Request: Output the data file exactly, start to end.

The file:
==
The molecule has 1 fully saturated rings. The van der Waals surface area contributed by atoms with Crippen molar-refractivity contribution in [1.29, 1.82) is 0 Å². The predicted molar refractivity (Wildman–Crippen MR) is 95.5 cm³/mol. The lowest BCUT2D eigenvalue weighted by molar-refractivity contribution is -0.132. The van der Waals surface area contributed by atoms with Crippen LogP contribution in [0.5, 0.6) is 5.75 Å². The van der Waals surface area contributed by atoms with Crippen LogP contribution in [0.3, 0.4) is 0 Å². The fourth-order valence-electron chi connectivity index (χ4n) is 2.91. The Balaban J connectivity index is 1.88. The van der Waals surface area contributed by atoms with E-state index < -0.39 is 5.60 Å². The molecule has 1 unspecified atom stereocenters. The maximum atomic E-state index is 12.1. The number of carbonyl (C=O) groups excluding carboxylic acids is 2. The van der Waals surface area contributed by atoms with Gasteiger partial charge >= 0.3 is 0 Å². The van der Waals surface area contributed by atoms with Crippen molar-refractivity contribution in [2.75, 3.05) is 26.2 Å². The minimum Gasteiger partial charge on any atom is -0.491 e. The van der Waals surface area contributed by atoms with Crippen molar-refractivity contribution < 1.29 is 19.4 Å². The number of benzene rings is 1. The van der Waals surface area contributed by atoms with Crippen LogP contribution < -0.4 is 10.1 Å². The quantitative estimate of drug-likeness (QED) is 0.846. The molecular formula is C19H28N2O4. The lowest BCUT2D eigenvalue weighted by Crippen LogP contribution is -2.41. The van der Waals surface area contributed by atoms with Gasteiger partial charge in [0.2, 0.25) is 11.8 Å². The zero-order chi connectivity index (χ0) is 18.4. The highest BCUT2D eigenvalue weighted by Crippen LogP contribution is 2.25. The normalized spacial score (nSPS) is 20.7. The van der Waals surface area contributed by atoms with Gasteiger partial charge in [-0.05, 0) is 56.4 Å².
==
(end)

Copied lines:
The molecule has 1 fully saturated rings. The van der Waals surface area contributed by atoms with Crippen molar-refractivity contribution in [1.29, 1.82) is 0 Å². The predicted molar refractivity (Wildman–Crippen MR) is 95.5 cm³/mol. The lowest BCUT2D eigenvalue weighted by molar-refractivity contribution is -0.132. The van der Waals surface area contributed by atoms with Crippen LogP contribution in [0.5, 0.6) is 5.75 Å². The van der Waals surface area contributed by atoms with Crippen LogP contribution in [0.3, 0.4) is 0 Å². The fourth-order valence-electron chi connectivity index (χ4n) is 2.91. The Balaban J connectivity index is 1.88. The van der Waals surface area contributed by atoms with E-state index < -0.39 is 5.60 Å². The molecule has 1 unspecified atom stereocenters. The maximum atomic E-state index is 12.1. The number of carbonyl (C=O) groups excluding carboxylic acids is 2. The van der Waals surface area contributed by atoms with Gasteiger partial charge >= 0.3 is 0 Å². The van der Waals surface area contributed by atoms with Crippen molar-refractivity contribution in [2.75, 3.05) is 26.2 Å². The minimum Gasteiger partial charge on any atom is -0.491 e. The van der Waals surface area contributed by atoms with Crippen molar-refractivity contribution < 1.29 is 19.4 Å². The number of benzene rings is 1. The van der Waals surface area contributed by atoms with Crippen LogP contribution < -0.4 is 10.1 Å². The quantitative estimate of drug-likeness (QED) is 0.846. The molecular formula is C19H28N2O4. The lowest BCUT2D eigenvalue weighted by Crippen LogP contribution is -2.41. The van der Waals surface area contributed by atoms with Gasteiger partial charge in [0.2, 0.25) is 11.8 Å². The zero-order chi connectivity index (χ0) is 18.4. The highest BCUT2D eigenvalue weighted by Crippen LogP contribution is 2.25. The normalized spacial score (nSPS) is 20.7. The van der Waals surface area contributed by atoms with Gasteiger partial charge in [-0.05, 0) is 56.4 Å².